It’s not everyday that you hear of someone speaking to a paper, but in Tinashe Ronald ‘Oga’ Chaukura’s world, this is normal. In fact, his creation process cannot start without him conversing with his paper while clasping his favourite tools, pencil and charcoal.
He speaks to his paper to channel inspiration and to invite the right energy on his journey towards bringing his artwork to life.
“When I’m speaking to my paper, I’m trying to gather inspiration, I’m motivating myself. I’m boosting morale, everything.”
Creating a piece of art is a journey, one that requires a lot of patience.
“It requires patience, don’t just do art when you’re not inspired, you need inspiration to start to draw, it’s quite a process.”
Tinashe’s creative journey has been nothing short of a process, in which he meandered through art and wound up in dance.
Art had always been in his “blood” and meeting artist Benjamin Furawo was a game changer for him, cementing his childhood dream of making a living as an artist. Benjamin taught him how to draw, from still life, figure drawings, to live drawings.
“I was inspired, he was my role model,” he says.
Thereafter, Tinashe enrolled in an art programme at the National Gallery of Zimbabwe in 2011 and spent 3 years at the school including an artist in residence stint.
TRANSITION INTO DANCE
While adjusting to life as a practicing visual artist, Tinashe’s curiosity and love for dance grew. He had always loved dance but didn’t have the formal training. An opportune moment presented itself while working for the Harare International Festival of the Arts (HIFA) technical department in 2015. Tinashe watched AfriKera dancers, performing the opening act and his love for the art grew.
“I was like, wow, I can do this,”
After meeting two of the students Tinashe Jerry and Ndomupeishe Chipendo after their HIFA set, they exchanged details and invited him to an intense 3-day workshop in Mbare. Director Soukaina M-L Edom invited him for an audition, but one thing stood in the way, his age. He was above the institution’s 23-year age limit, but successfully auditioned into the school.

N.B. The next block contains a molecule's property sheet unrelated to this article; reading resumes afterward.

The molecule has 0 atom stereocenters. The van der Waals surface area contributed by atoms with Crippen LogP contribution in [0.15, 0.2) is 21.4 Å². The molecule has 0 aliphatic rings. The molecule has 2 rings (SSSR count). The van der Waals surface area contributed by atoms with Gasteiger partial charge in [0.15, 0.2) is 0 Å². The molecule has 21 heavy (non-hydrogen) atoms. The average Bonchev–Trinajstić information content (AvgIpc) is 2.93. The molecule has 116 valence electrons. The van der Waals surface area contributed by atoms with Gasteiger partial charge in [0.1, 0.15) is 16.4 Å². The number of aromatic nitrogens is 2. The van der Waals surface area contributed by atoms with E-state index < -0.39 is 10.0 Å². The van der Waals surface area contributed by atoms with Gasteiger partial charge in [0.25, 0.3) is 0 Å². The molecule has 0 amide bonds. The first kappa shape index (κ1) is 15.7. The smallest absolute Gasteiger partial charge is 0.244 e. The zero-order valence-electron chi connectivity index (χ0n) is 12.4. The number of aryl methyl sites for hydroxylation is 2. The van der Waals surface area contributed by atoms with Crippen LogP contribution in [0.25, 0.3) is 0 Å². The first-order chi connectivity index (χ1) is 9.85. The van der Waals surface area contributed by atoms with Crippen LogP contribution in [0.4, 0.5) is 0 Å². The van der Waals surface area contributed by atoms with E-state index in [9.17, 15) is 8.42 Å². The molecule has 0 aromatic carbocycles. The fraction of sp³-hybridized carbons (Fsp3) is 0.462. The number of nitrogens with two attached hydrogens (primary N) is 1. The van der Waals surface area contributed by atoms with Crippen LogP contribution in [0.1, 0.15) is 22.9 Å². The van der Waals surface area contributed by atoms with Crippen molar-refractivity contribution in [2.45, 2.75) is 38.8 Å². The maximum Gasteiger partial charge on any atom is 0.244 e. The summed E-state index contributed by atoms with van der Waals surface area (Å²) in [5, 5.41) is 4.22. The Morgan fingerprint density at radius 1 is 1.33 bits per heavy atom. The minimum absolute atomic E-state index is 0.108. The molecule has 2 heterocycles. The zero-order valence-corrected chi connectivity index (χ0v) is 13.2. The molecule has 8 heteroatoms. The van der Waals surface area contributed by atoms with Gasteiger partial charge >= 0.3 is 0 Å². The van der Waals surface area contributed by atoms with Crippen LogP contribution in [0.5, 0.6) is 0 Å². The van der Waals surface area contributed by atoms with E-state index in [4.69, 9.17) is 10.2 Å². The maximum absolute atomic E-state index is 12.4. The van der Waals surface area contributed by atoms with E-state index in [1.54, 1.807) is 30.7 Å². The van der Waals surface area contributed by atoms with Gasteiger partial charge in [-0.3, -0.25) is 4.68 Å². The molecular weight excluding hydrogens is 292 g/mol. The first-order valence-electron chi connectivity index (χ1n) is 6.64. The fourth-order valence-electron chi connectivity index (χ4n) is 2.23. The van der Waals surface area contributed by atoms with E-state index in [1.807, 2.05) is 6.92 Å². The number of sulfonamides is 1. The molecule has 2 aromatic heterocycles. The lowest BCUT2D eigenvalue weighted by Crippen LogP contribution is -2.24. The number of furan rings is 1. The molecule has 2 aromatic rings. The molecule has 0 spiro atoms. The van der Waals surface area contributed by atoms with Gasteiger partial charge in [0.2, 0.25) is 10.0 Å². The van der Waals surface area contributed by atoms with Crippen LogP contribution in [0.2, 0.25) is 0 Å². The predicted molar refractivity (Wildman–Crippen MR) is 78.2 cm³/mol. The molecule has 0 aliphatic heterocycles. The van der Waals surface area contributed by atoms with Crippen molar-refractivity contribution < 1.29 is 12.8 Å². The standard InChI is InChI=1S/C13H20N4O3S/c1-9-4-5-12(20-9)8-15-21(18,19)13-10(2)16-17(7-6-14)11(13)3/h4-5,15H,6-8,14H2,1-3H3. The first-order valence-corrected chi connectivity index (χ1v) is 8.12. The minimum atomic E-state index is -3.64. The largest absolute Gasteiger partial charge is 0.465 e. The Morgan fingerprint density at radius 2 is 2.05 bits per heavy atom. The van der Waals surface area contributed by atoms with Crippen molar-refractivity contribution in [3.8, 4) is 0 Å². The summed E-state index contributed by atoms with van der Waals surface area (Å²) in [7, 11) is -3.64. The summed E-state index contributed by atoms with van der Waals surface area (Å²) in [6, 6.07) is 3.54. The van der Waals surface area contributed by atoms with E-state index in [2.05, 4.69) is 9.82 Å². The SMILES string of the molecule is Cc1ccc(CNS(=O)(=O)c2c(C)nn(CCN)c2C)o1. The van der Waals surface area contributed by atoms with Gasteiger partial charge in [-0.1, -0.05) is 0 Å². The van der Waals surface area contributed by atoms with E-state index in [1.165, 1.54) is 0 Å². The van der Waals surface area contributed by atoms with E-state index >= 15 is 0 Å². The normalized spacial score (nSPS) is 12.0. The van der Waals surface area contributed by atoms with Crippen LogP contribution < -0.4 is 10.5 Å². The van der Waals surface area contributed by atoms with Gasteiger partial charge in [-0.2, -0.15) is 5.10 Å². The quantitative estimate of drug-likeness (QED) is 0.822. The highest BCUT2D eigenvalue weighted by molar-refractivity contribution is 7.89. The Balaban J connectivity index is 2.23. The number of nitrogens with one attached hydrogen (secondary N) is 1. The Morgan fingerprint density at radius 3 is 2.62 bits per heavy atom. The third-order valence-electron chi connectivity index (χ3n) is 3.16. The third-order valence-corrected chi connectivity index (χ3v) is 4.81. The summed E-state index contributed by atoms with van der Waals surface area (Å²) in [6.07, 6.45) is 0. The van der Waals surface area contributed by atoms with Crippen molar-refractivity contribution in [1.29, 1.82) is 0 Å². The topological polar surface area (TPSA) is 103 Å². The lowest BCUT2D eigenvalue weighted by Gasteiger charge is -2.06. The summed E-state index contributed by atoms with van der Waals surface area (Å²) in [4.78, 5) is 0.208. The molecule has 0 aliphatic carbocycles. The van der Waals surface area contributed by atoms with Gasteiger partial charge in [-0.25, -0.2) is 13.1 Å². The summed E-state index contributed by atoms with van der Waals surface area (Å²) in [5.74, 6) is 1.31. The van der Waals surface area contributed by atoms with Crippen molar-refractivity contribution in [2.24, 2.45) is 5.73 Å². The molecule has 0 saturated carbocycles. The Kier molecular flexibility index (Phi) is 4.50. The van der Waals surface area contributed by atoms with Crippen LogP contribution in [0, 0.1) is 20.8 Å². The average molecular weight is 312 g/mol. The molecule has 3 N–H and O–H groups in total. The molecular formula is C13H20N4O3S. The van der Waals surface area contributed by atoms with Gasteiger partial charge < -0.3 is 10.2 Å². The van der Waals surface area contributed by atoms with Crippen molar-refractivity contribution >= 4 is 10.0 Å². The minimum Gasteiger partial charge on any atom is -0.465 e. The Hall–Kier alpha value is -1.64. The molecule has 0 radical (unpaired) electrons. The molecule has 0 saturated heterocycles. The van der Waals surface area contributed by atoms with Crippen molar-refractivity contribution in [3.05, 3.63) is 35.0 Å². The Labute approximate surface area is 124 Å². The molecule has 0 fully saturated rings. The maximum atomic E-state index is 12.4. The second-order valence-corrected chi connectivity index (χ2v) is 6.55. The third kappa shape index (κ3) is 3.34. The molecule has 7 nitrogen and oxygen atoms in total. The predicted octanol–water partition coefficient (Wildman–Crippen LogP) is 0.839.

Initially, adjusting to the unfamiliar genres of ballet and contemporary, presented a rather tough first year for Tinashe. At the age of 27, with “stiff bones,” and his body trying “to register everything,” he fought through the urge to quit.
“I wanted to quit but this is something I had prayed for and kept reminding myself of this prayer.” He says.
However, he settled in well and completed the 3-year dance programme, graduated in July 2018 and became a teacher at AfriKera thereafter and a member of the AfriKera Dance Theatre Company.
His skills as a visual artist were featured live on stage in the piece “Iva Zvauri” in which he had a prominent dancing role.
Now, Tinashe is teaching, dancing and producing visual art at the same time.
“You need discipline to link these two. I told myself to spend at least 5 hours doing visual art, and the rest, dancing because you need to be fit. I attend as many classes as I can, I do ballet, floor barre- technical classes, I teach fitness classes at AfriKera and other outlets, as well as wedding steps.”
With a seemingly multifaceted career under his belt, Tinashe simply calls himself an expressionist.
“I am an expressionist, that’s who I am, I express myself through visuals and dance.”